State to kill bighorn sheep
Domestic ewe may have spread bacteria to herd near Vantage
Last updated 10/12/2020 at 3:04pm
VANTAGE — The state Department of Fish and Wildlife expect to kill at least 15 bighorn sheep in the Quilomene herd in eastern Kittitas County due to a virus.
They also expect to test at least another 10-15 animals in the 220-250 population herd to see if they are infected, and by extension, if the herd is infected.
The action comes after a Washington State University veterinarian confirmed a Mycoplasma bacteria infection in a domestic ewe found Oct. 1 with seven bighorn rams in Ginkgo Petrified Forest State Park. The bacteria causes a disease that can lead to fatal pneumonia in bighorn sheep.
"At this time, we know the ewe was with wild bighorns in the most southern portion of the herd's range, where approximately 50 bighorns are located," agency Region 3 Director Mike Livingston said. "What we have to find out is whether any of the wild sheep have contracted the disease from her. It's an unfortunate situation, but the operation, which will primarily target rams, should have minimal effect on the overall population."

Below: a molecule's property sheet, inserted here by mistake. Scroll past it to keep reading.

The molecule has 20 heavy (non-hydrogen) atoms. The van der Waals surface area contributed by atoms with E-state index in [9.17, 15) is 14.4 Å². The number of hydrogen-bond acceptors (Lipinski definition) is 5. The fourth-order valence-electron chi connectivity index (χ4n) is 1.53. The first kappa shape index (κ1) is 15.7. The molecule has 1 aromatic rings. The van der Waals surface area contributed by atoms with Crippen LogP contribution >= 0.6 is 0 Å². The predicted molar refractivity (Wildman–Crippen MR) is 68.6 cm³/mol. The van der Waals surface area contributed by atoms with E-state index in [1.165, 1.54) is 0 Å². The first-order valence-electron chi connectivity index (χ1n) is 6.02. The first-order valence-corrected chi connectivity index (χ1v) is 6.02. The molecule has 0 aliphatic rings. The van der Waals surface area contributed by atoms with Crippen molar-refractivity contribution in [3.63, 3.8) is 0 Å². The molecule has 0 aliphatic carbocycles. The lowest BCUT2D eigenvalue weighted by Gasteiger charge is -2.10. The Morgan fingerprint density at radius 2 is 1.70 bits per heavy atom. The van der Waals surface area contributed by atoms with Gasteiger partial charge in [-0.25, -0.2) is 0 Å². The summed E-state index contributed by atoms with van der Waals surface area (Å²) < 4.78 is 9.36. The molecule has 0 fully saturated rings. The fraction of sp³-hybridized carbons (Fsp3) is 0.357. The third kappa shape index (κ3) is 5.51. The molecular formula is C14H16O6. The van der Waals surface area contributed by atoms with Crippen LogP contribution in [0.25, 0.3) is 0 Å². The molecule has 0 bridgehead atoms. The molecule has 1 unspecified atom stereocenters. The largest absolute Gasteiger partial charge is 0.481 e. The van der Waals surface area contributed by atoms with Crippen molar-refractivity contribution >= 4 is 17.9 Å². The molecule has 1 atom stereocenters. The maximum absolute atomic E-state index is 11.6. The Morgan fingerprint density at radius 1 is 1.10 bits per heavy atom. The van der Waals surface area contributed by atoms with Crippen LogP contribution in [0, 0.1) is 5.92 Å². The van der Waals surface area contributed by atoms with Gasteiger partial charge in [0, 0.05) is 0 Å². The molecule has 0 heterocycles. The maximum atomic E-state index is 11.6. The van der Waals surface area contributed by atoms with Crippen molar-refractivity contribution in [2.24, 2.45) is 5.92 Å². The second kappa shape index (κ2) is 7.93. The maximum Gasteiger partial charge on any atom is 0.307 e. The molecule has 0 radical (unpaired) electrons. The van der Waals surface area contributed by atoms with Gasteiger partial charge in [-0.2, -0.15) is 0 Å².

There is no vaccine or treatment for the bacteria and disease.
"Once we know if Mycoplasma has infected the herd, we will have a better understanding of how to move forward," Livingston said. "And, we must move quickly because the breeding season has started and will peak within the next few weeks."
Rams often cover large tracts of land searching for a mate during breeding season and increase the possible spread of the bacteria to other members of the herd.
Domestic sheep are not affected by the bacteria.
In the last major outbreak in the state, wildlife managers in 2013 eliminated the entire Tieton bighorn herd.